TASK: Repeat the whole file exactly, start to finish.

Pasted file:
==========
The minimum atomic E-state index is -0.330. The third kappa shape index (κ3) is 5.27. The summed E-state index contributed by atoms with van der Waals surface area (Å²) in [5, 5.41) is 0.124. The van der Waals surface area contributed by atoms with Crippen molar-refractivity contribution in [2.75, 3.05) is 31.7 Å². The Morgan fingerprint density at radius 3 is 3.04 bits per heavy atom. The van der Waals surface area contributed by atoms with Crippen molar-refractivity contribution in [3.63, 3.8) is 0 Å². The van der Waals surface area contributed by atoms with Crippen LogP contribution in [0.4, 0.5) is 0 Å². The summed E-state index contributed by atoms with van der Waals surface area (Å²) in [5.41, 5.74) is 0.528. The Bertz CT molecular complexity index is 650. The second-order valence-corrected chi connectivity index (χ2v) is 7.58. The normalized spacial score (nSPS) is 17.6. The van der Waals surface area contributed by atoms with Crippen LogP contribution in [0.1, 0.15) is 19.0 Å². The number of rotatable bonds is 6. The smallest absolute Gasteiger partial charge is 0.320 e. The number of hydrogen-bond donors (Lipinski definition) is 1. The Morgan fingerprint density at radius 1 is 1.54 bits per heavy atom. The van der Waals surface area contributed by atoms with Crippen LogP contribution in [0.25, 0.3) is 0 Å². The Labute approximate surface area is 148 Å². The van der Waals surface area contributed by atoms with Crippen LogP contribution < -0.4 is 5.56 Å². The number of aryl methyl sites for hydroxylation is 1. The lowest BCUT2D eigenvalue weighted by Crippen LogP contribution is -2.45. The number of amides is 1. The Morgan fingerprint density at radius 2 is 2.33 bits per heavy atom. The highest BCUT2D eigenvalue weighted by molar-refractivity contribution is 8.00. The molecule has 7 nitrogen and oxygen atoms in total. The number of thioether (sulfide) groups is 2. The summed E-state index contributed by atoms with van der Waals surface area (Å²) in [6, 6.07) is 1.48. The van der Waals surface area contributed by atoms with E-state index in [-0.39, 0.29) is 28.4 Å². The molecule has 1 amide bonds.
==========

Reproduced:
The minimum atomic E-state index is -0.330. The third kappa shape index (κ3) is 5.27. The summed E-state index contributed by atoms with van der Waals surface area (Å²) in [5, 5.41) is 0.124. The van der Waals surface area contributed by atoms with Crippen molar-refractivity contribution in [2.75, 3.05) is 31.7 Å². The Morgan fingerprint density at radius 3 is 3.04 bits per heavy atom. The van der Waals surface area contributed by atoms with Crippen molar-refractivity contribution in [3.63, 3.8) is 0 Å². The van der Waals surface area contributed by atoms with Crippen LogP contribution in [0.4, 0.5) is 0 Å². The summed E-state index contributed by atoms with van der Waals surface area (Å²) in [5.41, 5.74) is 0.528. The Bertz CT molecular complexity index is 650. The second-order valence-corrected chi connectivity index (χ2v) is 7.58. The normalized spacial score (nSPS) is 17.6. The van der Waals surface area contributed by atoms with Crippen LogP contribution in [0.1, 0.15) is 19.0 Å². The number of rotatable bonds is 6. The smallest absolute Gasteiger partial charge is 0.320 e. The number of hydrogen-bond donors (Lipinski definition) is 1. The Morgan fingerprint density at radius 1 is 1.54 bits per heavy atom. The van der Waals surface area contributed by atoms with Crippen LogP contribution in [0.25, 0.3) is 0 Å². The Labute approximate surface area is 148 Å². The van der Waals surface area contributed by atoms with Crippen LogP contribution < -0.4 is 5.56 Å². The number of aryl methyl sites for hydroxylation is 1. The lowest BCUT2D eigenvalue weighted by Crippen LogP contribution is -2.45. The number of amides is 1. The Morgan fingerprint density at radius 2 is 2.33 bits per heavy atom. The highest BCUT2D eigenvalue weighted by molar-refractivity contribution is 8.00. The molecule has 7 nitrogen and oxygen atoms in total. The number of thioether (sulfide) groups is 2. The summed E-state index contributed by atoms with van der Waals surface area (Å²) in [6, 6.07) is 1.48. The van der Waals surface area contributed by atoms with E-state index in [-0.39, 0.29) is 28.4 Å². The molecule has 1 amide bonds.